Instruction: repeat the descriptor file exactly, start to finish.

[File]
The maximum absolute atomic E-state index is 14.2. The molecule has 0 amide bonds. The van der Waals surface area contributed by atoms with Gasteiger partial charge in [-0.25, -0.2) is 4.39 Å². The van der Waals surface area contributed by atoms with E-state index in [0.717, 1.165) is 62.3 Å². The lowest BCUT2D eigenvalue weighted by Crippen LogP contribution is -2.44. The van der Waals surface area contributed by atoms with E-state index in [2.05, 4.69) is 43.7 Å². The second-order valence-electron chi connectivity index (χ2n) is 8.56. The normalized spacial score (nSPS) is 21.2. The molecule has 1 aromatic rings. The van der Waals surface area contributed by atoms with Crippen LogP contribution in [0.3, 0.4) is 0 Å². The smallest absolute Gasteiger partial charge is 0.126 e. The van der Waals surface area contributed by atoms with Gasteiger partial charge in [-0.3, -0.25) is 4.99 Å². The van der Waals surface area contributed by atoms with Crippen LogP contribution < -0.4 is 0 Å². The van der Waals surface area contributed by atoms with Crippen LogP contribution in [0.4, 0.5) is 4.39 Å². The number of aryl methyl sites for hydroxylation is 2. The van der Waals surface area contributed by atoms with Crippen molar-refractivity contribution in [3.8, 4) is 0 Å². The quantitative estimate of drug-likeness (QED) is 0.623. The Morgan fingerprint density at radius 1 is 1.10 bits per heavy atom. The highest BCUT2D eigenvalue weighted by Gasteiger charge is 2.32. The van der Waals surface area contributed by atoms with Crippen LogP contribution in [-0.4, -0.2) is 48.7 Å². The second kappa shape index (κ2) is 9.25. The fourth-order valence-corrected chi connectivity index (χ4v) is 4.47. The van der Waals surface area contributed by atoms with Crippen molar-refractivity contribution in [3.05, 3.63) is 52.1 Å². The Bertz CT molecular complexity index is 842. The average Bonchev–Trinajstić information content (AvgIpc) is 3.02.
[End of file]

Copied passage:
The maximum absolute atomic E-state index is 14.2. The molecule has 0 amide bonds. The van der Waals surface area contributed by atoms with Gasteiger partial charge in [-0.25, -0.2) is 4.39 Å². The van der Waals surface area contributed by atoms with E-state index in [0.717, 1.165) is 62.3 Å². The lowest BCUT2D eigenvalue weighted by Crippen LogP contribution is -2.44. The van der Waals surface area contributed by atoms with E-state index in [2.05, 4.69) is 43.7 Å². The second-order valence-electron chi connectivity index (χ2n) is 8.56. The normalized spacial score (nSPS) is 21.2. The molecule has 1 aromatic rings. The van der Waals surface area contributed by atoms with Crippen LogP contribution in [0.3, 0.4) is 0 Å². The smallest absolute Gasteiger partial charge is 0.126 e. The van der Waals surface area contributed by atoms with Gasteiger partial charge in [-0.3, -0.25) is 4.99 Å². The van der Waals surface area contributed by atoms with Crippen LogP contribution < -0.4 is 0 Å². The van der Waals surface area contributed by atoms with Crippen LogP contribution in [0.4, 0.5) is 4.39 Å². The number of aryl methyl sites for hydroxylation is 2. The van der Waals surface area contributed by atoms with Crippen molar-refractivity contribution in [3.8, 4) is 0 Å². The quantitative estimate of drug-likeness (QED) is 0.623. The Morgan fingerprint density at radius 1 is 1.10 bits per heavy atom. The highest BCUT2D eigenvalue weighted by Gasteiger charge is 2.32. The van der Waals surface area contributed by atoms with Crippen LogP contribution in [-0.4, -0.2) is 48.7 Å². The second kappa shape index (κ2) is 9.25. The fourth-order valence-corrected chi connectivity index (χ4v) is 4.47. The van der Waals surface area contributed by atoms with Crippen molar-refractivity contribution in [3.05, 3.63) is 52.1 Å². The Bertz CT molecular complexity index is 842. The average Bonchev–Trinajstić information content (AvgIpc) is 3.02.